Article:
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UPD Fluidata Claims Real Competition Can Drive BT to Go Fibre Optic

Tuesday, February 18th, 2014 (2:42 am) - Score 1,120

The accounts manager for business ISP Fluidata, Andi Soric, has observed how one of the quickest ways to encourage BT into deploying a true fibre optic (FTTP) broadband network is for rivals to foster competition at infrastructure level by doing the same thing first.

So far BT has felt fairly comfortable with their cost-effective national deployment of up to 80Mbps capable hybrid-fibre FTTC (Fibre-to-the-Cabinet) technology, which is a good solution unless you happen to live at the furthest reaches of your local street cabinet where download speeds can fall away to just a few Megabits.

But evidence from various locations around the country, such as B4RN’s 1000Mbps capable Fibre-to-the-Home (FTTH) deployment in Dolphinholme (Lancashire), increasingly seem to suggest that BT appear more likely to deploy their own 330Mbps capable truly fibre optic (FTTP) broadband connectivity into an area when rivals begin to threaten.

Similar cases are now cropping up in urban areas, where Fluidata’s Andi Soric notes that some multi-tenant buildings now have a choice of two truly fibre optic networks.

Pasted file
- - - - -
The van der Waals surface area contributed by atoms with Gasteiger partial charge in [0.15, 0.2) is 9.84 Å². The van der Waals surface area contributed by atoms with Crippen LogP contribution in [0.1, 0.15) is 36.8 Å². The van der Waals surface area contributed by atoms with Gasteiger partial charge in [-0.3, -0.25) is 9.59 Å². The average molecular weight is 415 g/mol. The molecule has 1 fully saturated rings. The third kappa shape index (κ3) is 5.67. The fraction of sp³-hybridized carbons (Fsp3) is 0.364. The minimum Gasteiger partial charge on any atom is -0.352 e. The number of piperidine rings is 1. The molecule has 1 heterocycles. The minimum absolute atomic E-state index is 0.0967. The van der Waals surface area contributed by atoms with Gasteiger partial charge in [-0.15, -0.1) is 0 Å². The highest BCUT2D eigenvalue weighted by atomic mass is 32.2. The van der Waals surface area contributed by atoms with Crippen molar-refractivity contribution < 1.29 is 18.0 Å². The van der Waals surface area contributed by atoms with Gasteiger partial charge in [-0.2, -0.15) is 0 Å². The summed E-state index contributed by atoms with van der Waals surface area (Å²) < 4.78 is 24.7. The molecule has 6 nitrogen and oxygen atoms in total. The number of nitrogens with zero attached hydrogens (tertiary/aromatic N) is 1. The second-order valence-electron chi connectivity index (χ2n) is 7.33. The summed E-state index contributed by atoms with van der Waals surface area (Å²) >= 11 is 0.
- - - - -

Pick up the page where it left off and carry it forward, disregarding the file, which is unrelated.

Andi Soric said:

I moved into a three bedroom property with fibre already installed, activated and ready to use. It also has the option to upgrade to 100Mb/s and 1Gb/s, as and when I require it. Hyperoptic have done a great job in providing access to every flat in the newly built Olympic village (run by getlivinglondon). I didn’t have to wait for an engineer to arrive, or spend any time on the phone signing up. The process was a simple online form to complete; my service was up and running for when I moved in.

But I noticed, the flat also had a BT Openreach router installed for Fibre to the Home (FTTH) from BT as an alternative. Based on other individual experiences, Piers’ especially, it isn’t the norm for new build properties as one would expect. I found it strange that BT and Hyperoptic have both deployed FTTH into all flats so efficiently, then I realised it must be in relation to direct competition.